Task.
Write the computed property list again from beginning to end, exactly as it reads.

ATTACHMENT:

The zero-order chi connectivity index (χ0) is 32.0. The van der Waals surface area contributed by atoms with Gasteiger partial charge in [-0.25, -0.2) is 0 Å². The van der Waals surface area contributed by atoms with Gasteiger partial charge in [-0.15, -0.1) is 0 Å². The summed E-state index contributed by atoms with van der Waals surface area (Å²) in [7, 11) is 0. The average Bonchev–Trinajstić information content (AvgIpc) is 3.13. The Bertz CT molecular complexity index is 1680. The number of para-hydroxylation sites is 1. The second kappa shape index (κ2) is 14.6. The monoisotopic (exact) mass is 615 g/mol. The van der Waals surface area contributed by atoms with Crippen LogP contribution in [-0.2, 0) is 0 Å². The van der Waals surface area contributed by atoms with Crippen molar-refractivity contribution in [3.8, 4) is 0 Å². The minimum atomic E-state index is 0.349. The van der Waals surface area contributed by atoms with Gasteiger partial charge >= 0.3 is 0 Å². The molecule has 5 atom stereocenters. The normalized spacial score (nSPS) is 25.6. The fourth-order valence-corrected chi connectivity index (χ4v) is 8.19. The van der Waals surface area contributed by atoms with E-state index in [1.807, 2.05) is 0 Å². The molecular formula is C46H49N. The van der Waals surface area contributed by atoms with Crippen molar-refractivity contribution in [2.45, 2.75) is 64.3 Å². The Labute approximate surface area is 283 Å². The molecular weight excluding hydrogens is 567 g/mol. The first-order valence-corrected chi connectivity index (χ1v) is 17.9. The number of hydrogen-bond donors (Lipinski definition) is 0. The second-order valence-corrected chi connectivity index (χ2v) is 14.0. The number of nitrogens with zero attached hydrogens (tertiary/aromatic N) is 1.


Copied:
The zero-order chi connectivity index (χ0) is 32.0. The van der Waals surface area contributed by atoms with Gasteiger partial charge in [-0.25, -0.2) is 0 Å². The van der Waals surface area contributed by atoms with Gasteiger partial charge in [-0.15, -0.1) is 0 Å². The summed E-state index contributed by atoms with van der Waals surface area (Å²) in [7, 11) is 0. The average Bonchev–Trinajstić information content (AvgIpc) is 3.13. The Bertz CT molecular complexity index is 1680. The number of para-hydroxylation sites is 1. The second kappa shape index (κ2) is 14.6. The monoisotopic (exact) mass is 615 g/mol. The van der Waals surface area contributed by atoms with Crippen LogP contribution in [-0.2, 0) is 0 Å². The van der Waals surface area contributed by atoms with Crippen molar-refractivity contribution in [3.8, 4) is 0 Å². The minimum atomic E-state index is 0.349. The van der Waals surface area contributed by atoms with Gasteiger partial charge >= 0.3 is 0 Å². The molecule has 5 atom stereocenters. The normalized spacial score (nSPS) is 25.6. The fourth-order valence-corrected chi connectivity index (χ4v) is 8.19. The van der Waals surface area contributed by atoms with E-state index in [1.807, 2.05) is 0 Å². The molecular formula is C46H49N. The van der Waals surface area contributed by atoms with Crippen molar-refractivity contribution in [2.45, 2.75) is 64.3 Å². The Labute approximate surface area is 283 Å². The molecular weight excluding hydrogens is 567 g/mol. The first-order valence-corrected chi connectivity index (χ1v) is 17.9. The number of hydrogen-bond donors (Lipinski definition) is 0. The second-order valence-corrected chi connectivity index (χ2v) is 14.0. The number of nitrogens with zero attached hydrogens (tertiary/aromatic N) is 1.